Vicente Allende, the virtuoso flamenco guitarist, makes the case for more investment in classical and ethnic music
Vicente Allende happily admits that he came “kind of late” to the guitar, at least for someone who would go on to become a professional guitarist. Originally from Santiago, Chile, Allende was 16 before he picked up the instrument, inspired by the song ‘Quién fuera’ by Cuban songwriter and composer Silvio Rodríguez. A few months later he heard another seminal work, ‘Endre dos aguas’, by the Spanish virtuoso flamenco guitarist, composer and producer Paco de Lucía, and a love affair with the instrument was born.
“These two songs were, definitely, the sparks that turned on my desire to play the guitar and to seriously consider it as a potential profession,” says the Dubai-based flamenco guitarist now. “There are things in life that just happen and you don't question yourself ‘how’ or ‘why’. The appearance of guitar in my life was something like that. I had it in my hands; I started to learn; I played more and more, and I just knew that this is what I always wanted to do. I think I didn't choose it: guitar chose me!”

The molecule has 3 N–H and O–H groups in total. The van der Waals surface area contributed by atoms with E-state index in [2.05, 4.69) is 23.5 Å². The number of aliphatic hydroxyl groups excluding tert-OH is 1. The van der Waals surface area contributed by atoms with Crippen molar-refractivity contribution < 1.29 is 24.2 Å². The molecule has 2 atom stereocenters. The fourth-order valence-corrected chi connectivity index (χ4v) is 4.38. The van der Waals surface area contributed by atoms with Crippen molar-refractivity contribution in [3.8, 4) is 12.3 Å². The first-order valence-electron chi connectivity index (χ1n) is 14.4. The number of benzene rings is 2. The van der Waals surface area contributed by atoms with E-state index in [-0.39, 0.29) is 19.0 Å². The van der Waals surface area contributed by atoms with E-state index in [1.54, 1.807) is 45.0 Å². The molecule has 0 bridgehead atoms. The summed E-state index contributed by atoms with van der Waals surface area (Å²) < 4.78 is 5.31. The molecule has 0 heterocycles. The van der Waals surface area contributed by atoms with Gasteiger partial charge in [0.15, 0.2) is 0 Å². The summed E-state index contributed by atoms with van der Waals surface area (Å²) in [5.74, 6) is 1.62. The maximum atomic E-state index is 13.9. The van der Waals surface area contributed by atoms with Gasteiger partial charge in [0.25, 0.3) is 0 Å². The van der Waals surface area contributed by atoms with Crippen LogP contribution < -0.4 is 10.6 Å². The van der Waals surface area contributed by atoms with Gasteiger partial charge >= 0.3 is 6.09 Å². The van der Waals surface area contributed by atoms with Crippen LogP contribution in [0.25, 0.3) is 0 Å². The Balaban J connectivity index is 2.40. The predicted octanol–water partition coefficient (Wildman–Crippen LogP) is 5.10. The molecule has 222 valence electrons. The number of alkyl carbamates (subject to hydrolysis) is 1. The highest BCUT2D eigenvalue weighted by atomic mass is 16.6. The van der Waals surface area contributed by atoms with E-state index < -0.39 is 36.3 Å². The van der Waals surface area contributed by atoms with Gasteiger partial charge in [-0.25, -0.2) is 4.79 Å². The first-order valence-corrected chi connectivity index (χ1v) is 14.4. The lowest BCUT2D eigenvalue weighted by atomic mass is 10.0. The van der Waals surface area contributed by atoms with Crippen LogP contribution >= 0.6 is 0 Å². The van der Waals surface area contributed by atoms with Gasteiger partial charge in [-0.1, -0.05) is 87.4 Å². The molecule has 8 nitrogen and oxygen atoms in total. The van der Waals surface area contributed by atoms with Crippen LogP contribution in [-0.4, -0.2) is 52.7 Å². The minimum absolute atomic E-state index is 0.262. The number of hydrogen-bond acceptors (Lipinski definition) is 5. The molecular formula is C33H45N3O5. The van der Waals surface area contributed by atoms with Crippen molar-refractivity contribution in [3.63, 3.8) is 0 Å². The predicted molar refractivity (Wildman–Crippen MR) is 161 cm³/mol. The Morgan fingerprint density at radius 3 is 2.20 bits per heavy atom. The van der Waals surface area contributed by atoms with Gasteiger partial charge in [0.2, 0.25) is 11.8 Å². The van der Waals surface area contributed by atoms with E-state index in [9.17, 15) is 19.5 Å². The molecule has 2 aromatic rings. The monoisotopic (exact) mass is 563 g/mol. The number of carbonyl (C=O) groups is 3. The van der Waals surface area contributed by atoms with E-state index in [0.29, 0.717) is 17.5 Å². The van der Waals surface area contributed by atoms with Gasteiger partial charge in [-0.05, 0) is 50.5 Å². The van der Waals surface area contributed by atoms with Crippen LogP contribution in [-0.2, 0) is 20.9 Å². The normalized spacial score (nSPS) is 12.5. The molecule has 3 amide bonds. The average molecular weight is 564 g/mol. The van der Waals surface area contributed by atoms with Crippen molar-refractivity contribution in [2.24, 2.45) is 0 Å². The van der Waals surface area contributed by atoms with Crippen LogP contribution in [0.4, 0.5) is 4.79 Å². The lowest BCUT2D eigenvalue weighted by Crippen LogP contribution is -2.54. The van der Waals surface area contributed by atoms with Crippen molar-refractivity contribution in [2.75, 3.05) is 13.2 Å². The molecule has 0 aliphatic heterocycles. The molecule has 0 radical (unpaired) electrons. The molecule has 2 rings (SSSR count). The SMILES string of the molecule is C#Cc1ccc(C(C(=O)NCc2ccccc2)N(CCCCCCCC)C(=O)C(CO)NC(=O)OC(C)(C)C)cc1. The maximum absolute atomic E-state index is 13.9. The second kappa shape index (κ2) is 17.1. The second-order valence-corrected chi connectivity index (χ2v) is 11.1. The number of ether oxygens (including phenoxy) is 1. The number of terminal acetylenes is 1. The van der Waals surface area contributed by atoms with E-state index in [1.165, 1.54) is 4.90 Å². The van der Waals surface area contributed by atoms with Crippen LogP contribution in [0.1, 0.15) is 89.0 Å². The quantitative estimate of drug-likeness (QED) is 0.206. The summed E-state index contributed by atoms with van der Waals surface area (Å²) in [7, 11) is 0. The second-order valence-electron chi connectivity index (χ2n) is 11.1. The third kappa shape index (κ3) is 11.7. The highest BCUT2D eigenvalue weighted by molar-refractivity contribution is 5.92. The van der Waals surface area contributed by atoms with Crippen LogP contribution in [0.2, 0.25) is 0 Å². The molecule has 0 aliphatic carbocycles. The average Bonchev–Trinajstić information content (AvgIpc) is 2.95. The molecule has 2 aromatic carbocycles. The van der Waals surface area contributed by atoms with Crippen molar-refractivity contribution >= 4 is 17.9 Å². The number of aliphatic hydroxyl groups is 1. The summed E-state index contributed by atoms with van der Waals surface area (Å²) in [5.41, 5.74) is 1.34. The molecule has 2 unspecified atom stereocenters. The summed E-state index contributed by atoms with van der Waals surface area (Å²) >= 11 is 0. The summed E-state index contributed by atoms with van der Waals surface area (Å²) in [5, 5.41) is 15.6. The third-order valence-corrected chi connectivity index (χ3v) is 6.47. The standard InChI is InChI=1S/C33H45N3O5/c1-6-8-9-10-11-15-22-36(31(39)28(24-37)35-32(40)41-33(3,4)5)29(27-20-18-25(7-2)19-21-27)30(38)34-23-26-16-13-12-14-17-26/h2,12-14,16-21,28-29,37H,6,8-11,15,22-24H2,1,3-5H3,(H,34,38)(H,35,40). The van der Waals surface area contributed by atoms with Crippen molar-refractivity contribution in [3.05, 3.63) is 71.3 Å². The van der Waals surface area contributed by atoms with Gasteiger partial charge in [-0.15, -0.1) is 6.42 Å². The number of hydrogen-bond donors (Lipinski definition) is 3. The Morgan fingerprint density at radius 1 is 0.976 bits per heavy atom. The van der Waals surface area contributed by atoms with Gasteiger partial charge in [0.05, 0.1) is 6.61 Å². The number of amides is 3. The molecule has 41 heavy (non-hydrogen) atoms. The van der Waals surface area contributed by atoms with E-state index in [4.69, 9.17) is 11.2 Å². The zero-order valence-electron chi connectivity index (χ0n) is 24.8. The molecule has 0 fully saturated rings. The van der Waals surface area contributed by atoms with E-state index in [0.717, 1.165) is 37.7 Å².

Influenced primarily by the nueva trova, boleros music, flamenco, Italian popular music and bossa nova, Allende has since embraced a maxim of de Lucia’s: that music is “10 per cent inspiration and 90 per cent work”. This attitude has driven him to become one of the region’s leading flamenco guitarists, and perform in Amsterdam, Paris, Madrid, Moscow, and across the UAE. “I don't trust in my inspiration; usually it gives me poor results,” he smiles.
Dubai, he suggests, is home to a growing music scene that nevertheless needs to make more space for non-commercial acts. “We've got too much room for [artists such as] Shakira and Enrique Iglesias. I respect what they've done and reached, but I don't think they are the best examples of quality music,” he argues. “We need more quality music concerts, more investment in classical and ethnic music, for example. And of course, more promotion of the quality artists that are playing in Dubai but don’t get noticed because of a lack of marketing.”
Allende, meanwhile, will only see his star rise in 2014 and beyond. He is rehearsing with his instrument and warming his vocal chords for the season ahead. He is also beginning work on his second album, which will be ready for July 2015. There is, he says with a smile, “much work to do”.